- Africa and International Politics
- Parliamentary Studies
- Parliamentary Studies (Internship)
- Race and Racism in World Politics
- Utopia and Dystopia: Political, Economic and Literary Dreamworlds
- The Political Economy of South East Asia
- Contemporary Russian Politics
- Political Violence and Liberal Modernity
- Global Ethics
- The European Union
- The Political Life of Security Methods
- Race and Racism in World Politics: Independent Research
- The International Politics of Africa: Independent Research
Typical tariff or grades required: 320 from 3 A-levels, equivalent to ABB at A-level.
Excluded subjects: General studies and critical thinking.
Subjects and grades: 34 points overall, with 5,5,5 in Higher Level subjects.
Vocational and other qualifications:
The College accepts a wide range of qualifications such as; Access and Foundation programmes, vocational awards, Irish Leaving Certificate, Scottish Highers and other Baccalaureates. Further information on our entry requirements.
Admission is based on academic merit and on the proven ability of the applicant to achieve success on their chosen programme of study. Every application to Queen Mary is considered on its individual merits with personal statement and reference taken into consideration.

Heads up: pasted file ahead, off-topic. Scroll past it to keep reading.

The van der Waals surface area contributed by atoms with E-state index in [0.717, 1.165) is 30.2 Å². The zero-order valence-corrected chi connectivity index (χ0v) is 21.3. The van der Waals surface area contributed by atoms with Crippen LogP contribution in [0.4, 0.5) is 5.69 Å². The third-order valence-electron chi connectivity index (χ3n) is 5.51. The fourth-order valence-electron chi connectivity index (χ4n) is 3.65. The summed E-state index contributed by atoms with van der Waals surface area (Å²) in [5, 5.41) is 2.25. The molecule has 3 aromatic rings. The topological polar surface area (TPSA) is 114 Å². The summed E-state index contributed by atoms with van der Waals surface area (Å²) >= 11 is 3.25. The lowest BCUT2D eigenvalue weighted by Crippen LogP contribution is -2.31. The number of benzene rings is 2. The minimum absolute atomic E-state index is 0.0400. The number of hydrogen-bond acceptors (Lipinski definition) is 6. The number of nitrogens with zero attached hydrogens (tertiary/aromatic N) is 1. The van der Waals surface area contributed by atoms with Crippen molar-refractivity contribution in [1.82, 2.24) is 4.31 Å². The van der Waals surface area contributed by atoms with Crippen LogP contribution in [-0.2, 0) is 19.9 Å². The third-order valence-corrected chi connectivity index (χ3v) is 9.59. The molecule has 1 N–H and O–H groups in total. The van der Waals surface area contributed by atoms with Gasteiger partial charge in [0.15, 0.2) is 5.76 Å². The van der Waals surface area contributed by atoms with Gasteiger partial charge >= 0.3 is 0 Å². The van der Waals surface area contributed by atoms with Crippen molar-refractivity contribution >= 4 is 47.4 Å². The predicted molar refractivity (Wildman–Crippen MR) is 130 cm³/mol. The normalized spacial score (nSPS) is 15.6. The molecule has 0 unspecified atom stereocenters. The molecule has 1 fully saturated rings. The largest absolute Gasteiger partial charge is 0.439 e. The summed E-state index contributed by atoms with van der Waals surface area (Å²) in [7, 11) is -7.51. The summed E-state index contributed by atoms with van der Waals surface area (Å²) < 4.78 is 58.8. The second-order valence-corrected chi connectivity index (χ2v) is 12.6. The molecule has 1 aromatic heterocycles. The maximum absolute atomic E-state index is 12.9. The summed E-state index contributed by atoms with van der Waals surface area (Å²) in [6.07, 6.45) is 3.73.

Learning and teaching
As a student at Queen Mary, you will play an active part in your acquisition of skills and knowledge. Teaching is by a mixture of formal lectures and small group seminars. The seminars are designed to generate informed discussion around set topics, and may involve student presentations, group exercise and role-play as well as open discussion. We take pride in the close and friendly working relationship we have with our students. You are assigned an Academic Adviser who will guide you in both academic and pastoral matters throughout your time at Queen Mary.
For every hour spent in classes you will be expected to complete a further 2-3 hours of independent study. Your individual study time could be spent preparing for, or following up on formal study sessions; reading; producing written work; completing projects; and revising for examinations.
The direction of your individual study will be guided by the formal study sessions you attend, along with your reading lists and assignments. However, we expect you to demonstrate an active role in your own learning by reading widely and expanding your own knowledge, understanding and critical ability.
Independent study will foster in you the ability to identify your own learning needs and determine which areas you need to focus on to become proficient in your subject area. This is an important transferable skill and will help to prepare you for the transition to working life.